The story drew mail pro and con, though no one writing to me mentioned the use of anonymous sources. Some readers felt the story revealed too much about the CIA. Others questioned Executive Editor Len Downie's decision not to name the Eastern European countries where the CIA had secret prisons, after national security officials said that identifying the countries could harm counterterrorism efforts and lead to retaliation. Downie said he had to weigh "the importance of publishing the names of the countries versus the potential damage to national security."

The other story, on Monday, was by White House correspondent Peter Baker on President Bush's impending Supreme Court nomination. One sentence read: " 'Presidential problems aren't going to be solved overnight,' said a GOP strategist with ties to the White House, 'but a Supreme Court nomination is a big event . . . and moving forward with nominating someone consistent with what the president talked about in the last two campaigns is part of' the solution."

In an e-mail, one reader wrote, "I've always found Peter Baker to be an outstanding reporter -- tough, well-sourced, versatile and extremely hard-working. Which is why I can't understand why his A1 story . . . was allowed to contain . . . the paragraph. What possible reason could there be to grant anonymity for such a bland, glaringly obvious observation?"

I sent the e-mail to Baker, who replied: " You're right, too many of our stories have anonymous quotes in them and perhaps this was an instance when we could have done without . . . but in the secrecy-obsessed Bush White House . . . anyone who talks -- often those simply delivering the company line -- can risk being shut out, so they don't like to jeopardize that. But . . . you raise a good point and we need to be as stingy as we can be on these sorts of things."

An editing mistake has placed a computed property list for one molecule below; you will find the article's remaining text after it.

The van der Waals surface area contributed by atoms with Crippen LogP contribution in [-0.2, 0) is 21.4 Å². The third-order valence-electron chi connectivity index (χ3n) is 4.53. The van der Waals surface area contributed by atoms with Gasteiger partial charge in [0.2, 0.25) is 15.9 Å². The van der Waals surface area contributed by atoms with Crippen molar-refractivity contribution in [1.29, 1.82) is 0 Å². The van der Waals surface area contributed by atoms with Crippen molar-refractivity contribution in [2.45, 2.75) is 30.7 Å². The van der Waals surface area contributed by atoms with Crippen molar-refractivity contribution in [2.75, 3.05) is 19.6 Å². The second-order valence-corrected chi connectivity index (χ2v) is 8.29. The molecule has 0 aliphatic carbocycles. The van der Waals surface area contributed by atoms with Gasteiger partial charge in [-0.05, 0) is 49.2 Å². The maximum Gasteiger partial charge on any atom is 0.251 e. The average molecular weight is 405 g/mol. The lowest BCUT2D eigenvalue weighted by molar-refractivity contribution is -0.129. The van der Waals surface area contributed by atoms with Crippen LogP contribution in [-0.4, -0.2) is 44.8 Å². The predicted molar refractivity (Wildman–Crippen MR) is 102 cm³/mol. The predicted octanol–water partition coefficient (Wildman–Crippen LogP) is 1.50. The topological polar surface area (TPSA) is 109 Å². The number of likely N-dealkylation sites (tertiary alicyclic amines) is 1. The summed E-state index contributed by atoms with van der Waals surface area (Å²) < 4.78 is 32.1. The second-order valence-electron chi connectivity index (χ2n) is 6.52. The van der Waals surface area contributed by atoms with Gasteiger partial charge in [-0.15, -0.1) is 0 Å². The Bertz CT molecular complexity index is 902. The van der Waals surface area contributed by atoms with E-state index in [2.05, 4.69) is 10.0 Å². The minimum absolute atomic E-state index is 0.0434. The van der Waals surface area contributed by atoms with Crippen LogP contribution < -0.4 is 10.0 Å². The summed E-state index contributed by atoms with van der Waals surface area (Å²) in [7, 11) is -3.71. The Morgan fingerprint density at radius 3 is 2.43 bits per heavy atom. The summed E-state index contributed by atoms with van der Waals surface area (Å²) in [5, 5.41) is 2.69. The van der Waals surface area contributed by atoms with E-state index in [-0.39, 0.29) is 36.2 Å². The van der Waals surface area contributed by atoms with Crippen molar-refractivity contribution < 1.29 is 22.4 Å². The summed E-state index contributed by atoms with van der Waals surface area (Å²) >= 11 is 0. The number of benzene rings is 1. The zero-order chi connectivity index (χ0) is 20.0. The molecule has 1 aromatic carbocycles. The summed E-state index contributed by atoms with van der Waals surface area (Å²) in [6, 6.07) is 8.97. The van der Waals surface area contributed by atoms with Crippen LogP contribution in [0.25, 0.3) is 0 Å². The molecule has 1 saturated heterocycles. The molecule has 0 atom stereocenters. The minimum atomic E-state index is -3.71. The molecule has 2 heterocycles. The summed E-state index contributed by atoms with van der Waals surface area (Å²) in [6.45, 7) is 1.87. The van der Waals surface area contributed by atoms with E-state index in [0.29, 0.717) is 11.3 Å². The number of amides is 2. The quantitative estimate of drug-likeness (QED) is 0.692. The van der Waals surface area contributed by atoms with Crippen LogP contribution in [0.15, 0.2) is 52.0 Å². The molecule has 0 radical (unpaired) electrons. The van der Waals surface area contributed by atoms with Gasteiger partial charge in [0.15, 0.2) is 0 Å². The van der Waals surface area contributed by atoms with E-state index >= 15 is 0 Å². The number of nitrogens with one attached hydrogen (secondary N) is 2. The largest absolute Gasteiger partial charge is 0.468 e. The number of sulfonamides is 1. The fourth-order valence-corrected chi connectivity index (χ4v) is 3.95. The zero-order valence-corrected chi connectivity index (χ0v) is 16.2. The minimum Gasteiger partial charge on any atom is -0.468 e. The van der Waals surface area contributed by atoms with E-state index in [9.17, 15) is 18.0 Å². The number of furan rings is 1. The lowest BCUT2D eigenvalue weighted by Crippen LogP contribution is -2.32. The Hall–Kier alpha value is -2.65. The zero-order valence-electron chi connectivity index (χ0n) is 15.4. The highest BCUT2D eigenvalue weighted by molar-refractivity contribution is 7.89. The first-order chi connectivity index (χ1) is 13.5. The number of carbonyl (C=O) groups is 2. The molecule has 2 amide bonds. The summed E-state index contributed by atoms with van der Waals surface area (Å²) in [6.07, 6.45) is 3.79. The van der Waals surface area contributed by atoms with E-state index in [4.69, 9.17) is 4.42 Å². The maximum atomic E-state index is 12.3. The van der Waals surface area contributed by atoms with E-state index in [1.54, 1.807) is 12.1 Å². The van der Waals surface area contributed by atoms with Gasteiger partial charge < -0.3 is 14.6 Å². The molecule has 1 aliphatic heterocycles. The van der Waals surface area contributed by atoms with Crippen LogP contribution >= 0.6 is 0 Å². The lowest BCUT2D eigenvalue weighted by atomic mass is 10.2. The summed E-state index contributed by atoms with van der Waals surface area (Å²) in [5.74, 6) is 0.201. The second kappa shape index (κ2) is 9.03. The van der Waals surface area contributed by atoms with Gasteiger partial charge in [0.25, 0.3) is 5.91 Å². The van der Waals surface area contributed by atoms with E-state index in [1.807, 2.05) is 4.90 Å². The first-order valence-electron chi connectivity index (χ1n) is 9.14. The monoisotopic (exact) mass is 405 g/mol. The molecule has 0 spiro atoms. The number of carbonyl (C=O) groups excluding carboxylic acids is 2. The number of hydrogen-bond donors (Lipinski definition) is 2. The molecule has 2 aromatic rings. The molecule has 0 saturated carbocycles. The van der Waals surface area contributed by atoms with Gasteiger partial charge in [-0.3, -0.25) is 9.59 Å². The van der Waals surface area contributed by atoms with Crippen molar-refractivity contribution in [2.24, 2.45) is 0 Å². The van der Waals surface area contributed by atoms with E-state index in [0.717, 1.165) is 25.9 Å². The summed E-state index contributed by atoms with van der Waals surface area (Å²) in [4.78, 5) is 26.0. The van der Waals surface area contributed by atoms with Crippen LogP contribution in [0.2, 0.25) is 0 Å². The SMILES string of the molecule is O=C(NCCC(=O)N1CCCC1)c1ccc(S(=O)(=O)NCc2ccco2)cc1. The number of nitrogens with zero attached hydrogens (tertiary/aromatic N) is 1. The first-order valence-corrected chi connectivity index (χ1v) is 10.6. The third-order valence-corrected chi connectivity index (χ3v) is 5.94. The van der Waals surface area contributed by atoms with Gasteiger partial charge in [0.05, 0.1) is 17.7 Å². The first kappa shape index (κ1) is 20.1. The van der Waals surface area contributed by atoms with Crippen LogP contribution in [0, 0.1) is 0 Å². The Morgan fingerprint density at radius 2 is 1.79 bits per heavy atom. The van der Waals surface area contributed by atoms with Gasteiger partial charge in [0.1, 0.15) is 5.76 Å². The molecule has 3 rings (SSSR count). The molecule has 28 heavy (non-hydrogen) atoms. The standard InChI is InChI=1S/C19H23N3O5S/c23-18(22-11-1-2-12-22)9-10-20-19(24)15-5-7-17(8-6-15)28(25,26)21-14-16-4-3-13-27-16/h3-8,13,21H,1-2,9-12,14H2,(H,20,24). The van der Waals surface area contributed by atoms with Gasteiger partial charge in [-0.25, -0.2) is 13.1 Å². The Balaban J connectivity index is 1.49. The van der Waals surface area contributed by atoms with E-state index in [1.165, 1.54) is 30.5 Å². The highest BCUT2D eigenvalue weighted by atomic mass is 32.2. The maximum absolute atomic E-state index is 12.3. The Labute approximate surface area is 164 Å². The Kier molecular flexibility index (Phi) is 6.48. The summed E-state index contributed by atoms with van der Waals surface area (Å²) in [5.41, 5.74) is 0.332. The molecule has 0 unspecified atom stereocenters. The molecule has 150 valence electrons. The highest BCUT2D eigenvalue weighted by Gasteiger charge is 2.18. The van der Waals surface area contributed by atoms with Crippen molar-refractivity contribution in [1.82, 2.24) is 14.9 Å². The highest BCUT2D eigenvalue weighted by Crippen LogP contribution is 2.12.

The Washington bureaus of Cox Newspapers, the Associated Press, the Los Angeles Times, the New York Times, Knight-Ridder and USA Today have joined in fighting one bit of often-ridiculous secrecy: the regular briefings by top government officials who refuse to be identified by name. They are usually referred to as "senior administration officials."

Reporters for these organizations regularly protest the anonymous briefings at agencies all over Washington. White House press secretary Scott McClellan has put virtually all White House briefings on the record after meeting with the bureau chiefs in April. While Downie has been reluctant in the past to join any effort that could jeopardize "our own independence" in decision making, he said he wanted to know more about the effort.

As a reporter and editor, I have used anonymous sources. As an editor, I insisted on knowing who the sources were. And I deeply dislike anonymous attacks. The Post's rules say that editors must know and trust reporters' sources.

This is just the first column I'll write about anonymous sources. I'd like to hear from readers and journalists -- and public officials -- on this topic.

Deborah Howell can be reached by phone at 202-334-7582 or by e-mail